• Mainly about engagement and collaboration using social media and events, with some asides on living in London. More about David Wilcox and also how the blog started.
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Nice weaving of things together to bring them forward, David.

I was on a chat today with two technology stewards of a community and a new element came forth.

How does the community support their technology?

Does the Total Cost of Ownership concept fall on deaf ears here in the UK or with communities?

TCO -- the cost of implementing technology is not just the cost of hardware and software, but the "wetware" - training, technical support, and understanding it.

Marc Osten and I co-authored a guide on this topic .. not sure if it has been published, but maybe some of our older thinking on it:

Oh yes, there's a whole social language we have to develop for talking about it with clients. And, increasingly, a social language in different languages. Lucky some of us are persistant!

Beth - I think what David is drawing attention to here drills down further into TCO, as it is understood and discussed in practice anyway, which usually stretches to training and support provision.

There's a useful tension here between the new accessibility offered by web 2.0 tools and services and the trials of good ol cultural change. Not wholly convinced of the sustainability of the model proposed by tech stewardship - isn't it what’s always happened - informed and enthusiastic people can progress organisations and projects, for as long as they are around and willing - maybe the question is how does this translates in terms of staff and organisational development, and more widespread HR practices?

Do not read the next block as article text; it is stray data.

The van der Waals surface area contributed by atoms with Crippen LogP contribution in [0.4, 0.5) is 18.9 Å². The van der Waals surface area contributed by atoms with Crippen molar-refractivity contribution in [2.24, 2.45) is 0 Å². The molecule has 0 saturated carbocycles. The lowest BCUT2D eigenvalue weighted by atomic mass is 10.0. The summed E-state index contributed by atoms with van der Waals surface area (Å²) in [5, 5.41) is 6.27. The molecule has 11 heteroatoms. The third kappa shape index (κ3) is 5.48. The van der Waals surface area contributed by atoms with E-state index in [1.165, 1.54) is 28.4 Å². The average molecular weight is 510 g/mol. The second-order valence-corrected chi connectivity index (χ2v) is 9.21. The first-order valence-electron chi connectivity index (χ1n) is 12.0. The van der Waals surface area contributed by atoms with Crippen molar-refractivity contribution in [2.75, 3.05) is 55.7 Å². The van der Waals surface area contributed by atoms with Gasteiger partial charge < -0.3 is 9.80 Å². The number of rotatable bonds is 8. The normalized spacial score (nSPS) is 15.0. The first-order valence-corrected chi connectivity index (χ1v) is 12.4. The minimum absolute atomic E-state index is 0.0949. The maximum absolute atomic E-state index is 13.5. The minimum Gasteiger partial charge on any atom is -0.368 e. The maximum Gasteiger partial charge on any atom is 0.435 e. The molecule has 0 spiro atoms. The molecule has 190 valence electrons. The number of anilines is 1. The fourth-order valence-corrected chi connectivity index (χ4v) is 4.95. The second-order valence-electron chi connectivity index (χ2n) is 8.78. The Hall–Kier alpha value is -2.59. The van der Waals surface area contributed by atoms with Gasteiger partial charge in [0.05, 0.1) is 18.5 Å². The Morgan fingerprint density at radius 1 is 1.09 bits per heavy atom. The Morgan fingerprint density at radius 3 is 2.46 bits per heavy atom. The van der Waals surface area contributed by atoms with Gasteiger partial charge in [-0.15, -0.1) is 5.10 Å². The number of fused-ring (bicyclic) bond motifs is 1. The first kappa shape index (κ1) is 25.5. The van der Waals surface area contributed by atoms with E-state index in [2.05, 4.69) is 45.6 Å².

Not keen of this use of stewardship either – this is a personal thing though, as I then to use stewardship as a concept of ownership and responsibility available to all members of a community rather than of expertise.

Josie - you have helped surface some of the concerns and ambivalences that I was trying to get at. I'm reminded of the time when I did a lot of work on helping set up development trusts as regeneration partnerships. My task as consultant was to manage a process in which different interests came together and formed a new organiation with a clear, shared purpose, appropriate constitution, business plan, and means of communicating internally and externally. The key issues were relationships, commitment, sustainability ... and a transfer of ownership.
I was "stewarding" and help others steward ... but the whole thing only worked when the chair and executive director were in place.
As consultants we can steward - or whatever - the development of communities of practice. But do we have to stay there? Or should we be trying to grow the internal stewards - whatever we call them?
I used to reckon that setting up a development trust from first idea to staff in post was a year. Is virtual any quicker? And who bears the Total Cost of Ownership of the whole thing?


There is also another term we've used along with TC0 - It's "total value of ownership" -

I also think approaches may be different in a community of practice context than in an organizational context.

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